1. The plaintiff (respondent) is the junior widow of her husband, who executed the Will Exhibit A (September 1913)providing (1) that his senior widow should adopt a suitable boy after his death and (2) that, if after such adoption, disagreement should arise between his junior wife (on the one side) and his senior wife and the adopted son (on the other side), the junior widow (present plaintiff) should be given absolutely 15 acres out of a larger area of land (there are certain other provisions in the Will unnecessary to detail for the decision of the present case).
2. The senior widow (1st defendant) adopted the 2nd defendant on the nest day after her husband's death and according to the dictum of the Privy Council in Pratapsing Shivting v. Agarsinghji Raisinghji 50 Ind. Cas. 457 , he stands in as good a position as if he was the posthumous son of his father.
3. It was not alleged or contended in the lower Courts (much less proved) that the senior widow at the time of the adoption caused the 2nd defendant's natural father to agree to the adoption being made subject to a liability on the part of the adopted son to give to the plaintiff the 15 acres whenever she demanded the land, and hence the case in Vedanayaga Mudaliar v. Vedammal 27 M. 591 , does nut help the plaintiff.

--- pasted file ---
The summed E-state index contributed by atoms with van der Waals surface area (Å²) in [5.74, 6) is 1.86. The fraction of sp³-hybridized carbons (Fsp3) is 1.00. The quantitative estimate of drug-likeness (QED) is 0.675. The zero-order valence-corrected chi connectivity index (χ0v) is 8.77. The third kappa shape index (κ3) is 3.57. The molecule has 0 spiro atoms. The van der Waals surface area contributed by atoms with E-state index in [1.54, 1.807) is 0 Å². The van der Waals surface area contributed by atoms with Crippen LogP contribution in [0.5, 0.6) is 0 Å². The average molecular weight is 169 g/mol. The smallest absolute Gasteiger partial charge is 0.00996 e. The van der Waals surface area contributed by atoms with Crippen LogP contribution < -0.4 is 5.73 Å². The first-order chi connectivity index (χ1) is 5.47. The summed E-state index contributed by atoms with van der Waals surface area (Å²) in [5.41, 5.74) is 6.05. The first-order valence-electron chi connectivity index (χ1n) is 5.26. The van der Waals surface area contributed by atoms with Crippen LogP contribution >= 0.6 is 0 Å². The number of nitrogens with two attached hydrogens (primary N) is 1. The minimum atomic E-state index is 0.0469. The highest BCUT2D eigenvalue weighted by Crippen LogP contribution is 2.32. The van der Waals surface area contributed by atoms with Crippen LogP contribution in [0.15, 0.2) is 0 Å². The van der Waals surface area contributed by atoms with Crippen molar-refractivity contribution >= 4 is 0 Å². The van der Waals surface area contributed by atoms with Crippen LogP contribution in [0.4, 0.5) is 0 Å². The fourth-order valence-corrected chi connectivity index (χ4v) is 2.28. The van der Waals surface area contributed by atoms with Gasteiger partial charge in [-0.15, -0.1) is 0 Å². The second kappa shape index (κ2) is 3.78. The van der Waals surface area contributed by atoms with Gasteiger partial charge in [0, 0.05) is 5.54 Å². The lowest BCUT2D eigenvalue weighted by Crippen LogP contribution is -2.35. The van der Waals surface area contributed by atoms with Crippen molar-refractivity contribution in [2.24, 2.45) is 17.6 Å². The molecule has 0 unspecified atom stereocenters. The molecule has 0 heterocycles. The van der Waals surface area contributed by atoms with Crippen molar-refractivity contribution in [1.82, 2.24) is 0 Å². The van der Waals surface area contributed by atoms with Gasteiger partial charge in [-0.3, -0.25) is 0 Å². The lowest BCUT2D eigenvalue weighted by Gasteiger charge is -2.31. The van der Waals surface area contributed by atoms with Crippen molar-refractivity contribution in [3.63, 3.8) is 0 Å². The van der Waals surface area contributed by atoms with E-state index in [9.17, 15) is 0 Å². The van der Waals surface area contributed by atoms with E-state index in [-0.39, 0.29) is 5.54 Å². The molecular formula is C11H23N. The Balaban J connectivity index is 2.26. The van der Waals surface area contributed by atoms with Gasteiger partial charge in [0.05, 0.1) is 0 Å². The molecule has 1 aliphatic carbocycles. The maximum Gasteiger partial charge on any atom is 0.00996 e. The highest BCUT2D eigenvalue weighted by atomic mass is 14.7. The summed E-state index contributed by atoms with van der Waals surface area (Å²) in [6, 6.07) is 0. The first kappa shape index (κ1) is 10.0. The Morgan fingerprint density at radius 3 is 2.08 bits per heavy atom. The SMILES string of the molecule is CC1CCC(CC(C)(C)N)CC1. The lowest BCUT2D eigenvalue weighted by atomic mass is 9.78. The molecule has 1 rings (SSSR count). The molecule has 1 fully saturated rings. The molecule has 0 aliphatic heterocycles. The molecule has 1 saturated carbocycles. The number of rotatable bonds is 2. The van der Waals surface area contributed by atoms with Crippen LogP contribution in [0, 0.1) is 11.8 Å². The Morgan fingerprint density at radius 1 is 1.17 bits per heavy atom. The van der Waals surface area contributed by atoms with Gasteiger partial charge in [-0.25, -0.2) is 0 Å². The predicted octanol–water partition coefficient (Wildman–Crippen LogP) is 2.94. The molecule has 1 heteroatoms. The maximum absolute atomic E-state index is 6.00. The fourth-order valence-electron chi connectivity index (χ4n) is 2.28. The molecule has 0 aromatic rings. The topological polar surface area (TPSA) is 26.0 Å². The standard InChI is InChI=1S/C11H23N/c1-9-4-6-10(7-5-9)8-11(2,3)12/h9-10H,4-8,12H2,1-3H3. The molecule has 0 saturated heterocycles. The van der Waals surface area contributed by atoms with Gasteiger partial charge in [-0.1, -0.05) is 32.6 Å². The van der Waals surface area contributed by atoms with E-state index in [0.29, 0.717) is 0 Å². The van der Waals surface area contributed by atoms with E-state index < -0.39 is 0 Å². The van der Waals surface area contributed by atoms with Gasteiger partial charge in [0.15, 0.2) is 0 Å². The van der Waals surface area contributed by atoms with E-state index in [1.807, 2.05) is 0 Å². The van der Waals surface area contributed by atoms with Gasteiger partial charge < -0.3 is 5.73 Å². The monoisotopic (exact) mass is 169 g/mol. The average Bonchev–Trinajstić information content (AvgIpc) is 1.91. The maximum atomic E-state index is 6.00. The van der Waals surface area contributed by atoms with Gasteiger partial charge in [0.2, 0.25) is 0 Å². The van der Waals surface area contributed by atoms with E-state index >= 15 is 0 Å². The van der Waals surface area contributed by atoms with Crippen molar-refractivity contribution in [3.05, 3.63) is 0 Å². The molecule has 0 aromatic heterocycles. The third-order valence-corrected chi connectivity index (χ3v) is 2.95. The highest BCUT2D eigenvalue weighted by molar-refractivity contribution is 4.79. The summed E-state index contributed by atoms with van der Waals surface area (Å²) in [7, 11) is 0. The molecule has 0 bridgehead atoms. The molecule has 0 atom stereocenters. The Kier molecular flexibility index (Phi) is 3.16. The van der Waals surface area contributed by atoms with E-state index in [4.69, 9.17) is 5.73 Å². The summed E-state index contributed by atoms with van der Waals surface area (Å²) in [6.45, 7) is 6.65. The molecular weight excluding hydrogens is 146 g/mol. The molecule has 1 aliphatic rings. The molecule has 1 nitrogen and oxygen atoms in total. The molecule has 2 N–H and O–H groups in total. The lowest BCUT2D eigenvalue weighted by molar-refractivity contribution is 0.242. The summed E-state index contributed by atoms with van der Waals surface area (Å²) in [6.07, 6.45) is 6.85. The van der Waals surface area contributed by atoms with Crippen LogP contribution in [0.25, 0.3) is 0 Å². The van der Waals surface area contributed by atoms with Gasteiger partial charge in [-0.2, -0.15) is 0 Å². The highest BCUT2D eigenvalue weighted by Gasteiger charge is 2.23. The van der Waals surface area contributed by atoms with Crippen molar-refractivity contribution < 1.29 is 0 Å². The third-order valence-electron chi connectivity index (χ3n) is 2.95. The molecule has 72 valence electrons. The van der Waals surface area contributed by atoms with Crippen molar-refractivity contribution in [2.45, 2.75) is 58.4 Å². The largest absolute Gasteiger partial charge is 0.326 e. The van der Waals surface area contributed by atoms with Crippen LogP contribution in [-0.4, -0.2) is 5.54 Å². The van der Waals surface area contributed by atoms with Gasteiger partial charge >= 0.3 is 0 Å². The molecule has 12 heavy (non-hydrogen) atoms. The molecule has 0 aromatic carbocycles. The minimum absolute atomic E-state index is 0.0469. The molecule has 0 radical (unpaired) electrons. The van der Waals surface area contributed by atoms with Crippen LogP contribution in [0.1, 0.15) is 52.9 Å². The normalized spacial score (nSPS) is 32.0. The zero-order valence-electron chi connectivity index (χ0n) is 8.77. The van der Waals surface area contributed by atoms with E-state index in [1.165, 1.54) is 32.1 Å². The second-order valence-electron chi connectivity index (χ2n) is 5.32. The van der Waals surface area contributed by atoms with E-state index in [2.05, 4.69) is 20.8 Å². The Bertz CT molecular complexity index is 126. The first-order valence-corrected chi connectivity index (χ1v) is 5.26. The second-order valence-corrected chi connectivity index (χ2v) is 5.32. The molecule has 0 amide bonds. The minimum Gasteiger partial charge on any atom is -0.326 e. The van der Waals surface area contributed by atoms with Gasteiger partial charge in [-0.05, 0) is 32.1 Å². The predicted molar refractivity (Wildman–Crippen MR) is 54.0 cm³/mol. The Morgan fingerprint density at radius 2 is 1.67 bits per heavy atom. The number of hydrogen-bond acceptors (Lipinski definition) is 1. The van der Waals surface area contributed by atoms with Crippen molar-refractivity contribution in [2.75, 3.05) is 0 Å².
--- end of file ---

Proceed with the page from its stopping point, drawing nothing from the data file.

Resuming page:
4. The status and the rights of the adopted son have been now well settled by the decision of the Privy Council and by the decisions of the High Courts in India,
5. A Hindu has no such power of alienation over ancestral properties as would affect the rights of his adopted son unless the alienation was made for necessity, even if the alienation was made during the lifetime of the father.
6. An attempted alienation by Will, to take effect on a certain contingency expiated to occur alter an adopted son comes into existence subsequent to the death of the testator, stands of course on a much weaker basis.
7. In the result the decrees of the lower Courts awarding to the plaintiff 15 acres of land according to her prayer in the plaint are set aside and the suit is dismissed without prejudice to the plaintiff's right to sue for maintenance and residence under the general law.
8. The respondent will pay the appellants' costs in this Court and the parties will, under the circumstances, bear their respective costs in the lower Courts.